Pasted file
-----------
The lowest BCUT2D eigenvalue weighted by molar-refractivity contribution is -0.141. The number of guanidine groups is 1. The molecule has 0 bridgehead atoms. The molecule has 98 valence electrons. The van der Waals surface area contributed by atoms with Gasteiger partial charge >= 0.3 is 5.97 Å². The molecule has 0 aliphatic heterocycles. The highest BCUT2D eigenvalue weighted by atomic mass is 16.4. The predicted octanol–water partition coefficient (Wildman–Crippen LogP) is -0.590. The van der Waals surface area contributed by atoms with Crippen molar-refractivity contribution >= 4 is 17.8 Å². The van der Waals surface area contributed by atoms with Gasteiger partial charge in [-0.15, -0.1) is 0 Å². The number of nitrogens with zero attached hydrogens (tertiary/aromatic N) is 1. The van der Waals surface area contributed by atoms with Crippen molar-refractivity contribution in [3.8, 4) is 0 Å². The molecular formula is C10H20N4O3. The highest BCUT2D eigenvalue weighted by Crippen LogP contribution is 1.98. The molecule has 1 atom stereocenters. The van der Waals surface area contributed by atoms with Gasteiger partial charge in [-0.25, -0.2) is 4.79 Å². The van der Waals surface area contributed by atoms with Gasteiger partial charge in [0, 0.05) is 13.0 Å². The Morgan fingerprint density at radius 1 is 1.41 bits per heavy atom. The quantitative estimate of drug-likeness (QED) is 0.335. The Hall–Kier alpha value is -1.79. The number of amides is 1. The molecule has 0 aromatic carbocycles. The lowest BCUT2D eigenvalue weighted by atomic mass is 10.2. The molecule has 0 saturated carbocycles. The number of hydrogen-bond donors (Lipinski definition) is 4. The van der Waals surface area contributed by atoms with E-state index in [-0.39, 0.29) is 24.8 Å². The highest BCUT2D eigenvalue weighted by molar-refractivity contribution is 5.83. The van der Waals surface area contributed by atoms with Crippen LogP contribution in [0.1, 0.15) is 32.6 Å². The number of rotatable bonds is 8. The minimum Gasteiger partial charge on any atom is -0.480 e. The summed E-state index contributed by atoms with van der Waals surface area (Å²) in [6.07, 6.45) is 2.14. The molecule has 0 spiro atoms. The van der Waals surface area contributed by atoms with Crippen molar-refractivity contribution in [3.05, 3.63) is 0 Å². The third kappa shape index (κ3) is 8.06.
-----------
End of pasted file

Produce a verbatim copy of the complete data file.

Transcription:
The lowest BCUT2D eigenvalue weighted by molar-refractivity contribution is -0.141. The number of guanidine groups is 1. The molecule has 0 bridgehead atoms. The molecule has 98 valence electrons. The van der Waals surface area contributed by atoms with Gasteiger partial charge >= 0.3 is 5.97 Å². The molecule has 0 aliphatic heterocycles. The highest BCUT2D eigenvalue weighted by atomic mass is 16.4. The predicted octanol–water partition coefficient (Wildman–Crippen LogP) is -0.590. The van der Waals surface area contributed by atoms with Crippen molar-refractivity contribution >= 4 is 17.8 Å². The van der Waals surface area contributed by atoms with Gasteiger partial charge in [-0.15, -0.1) is 0 Å². The number of nitrogens with zero attached hydrogens (tertiary/aromatic N) is 1. The van der Waals surface area contributed by atoms with Crippen molar-refractivity contribution in [3.8, 4) is 0 Å². The molecular formula is C10H20N4O3. The highest BCUT2D eigenvalue weighted by Crippen LogP contribution is 1.98. The molecule has 1 atom stereocenters. The van der Waals surface area contributed by atoms with Gasteiger partial charge in [-0.25, -0.2) is 4.79 Å². The van der Waals surface area contributed by atoms with Gasteiger partial charge in [0, 0.05) is 13.0 Å². The Morgan fingerprint density at radius 1 is 1.41 bits per heavy atom. The quantitative estimate of drug-likeness (QED) is 0.335. The Hall–Kier alpha value is -1.79. The number of amides is 1. The molecule has 0 aromatic carbocycles. The lowest BCUT2D eigenvalue weighted by atomic mass is 10.2. The molecule has 0 saturated carbocycles. The number of hydrogen-bond donors (Lipinski definition) is 4. The van der Waals surface area contributed by atoms with E-state index in [-0.39, 0.29) is 24.8 Å². The highest BCUT2D eigenvalue weighted by molar-refractivity contribution is 5.83. The van der Waals surface area contributed by atoms with Crippen LogP contribution in [0.1, 0.15) is 32.6 Å². The number of rotatable bonds is 8. The minimum Gasteiger partial charge on any atom is -0.480 e. The summed E-state index contributed by atoms with van der Waals surface area (Å²) in [6.07, 6.45) is 2.14. The molecule has 0 spiro atoms. The van der Waals surface area contributed by atoms with Crippen molar-refractivity contribution in [3.05, 3.63) is 0 Å². The third kappa shape index (κ3) is 8.06.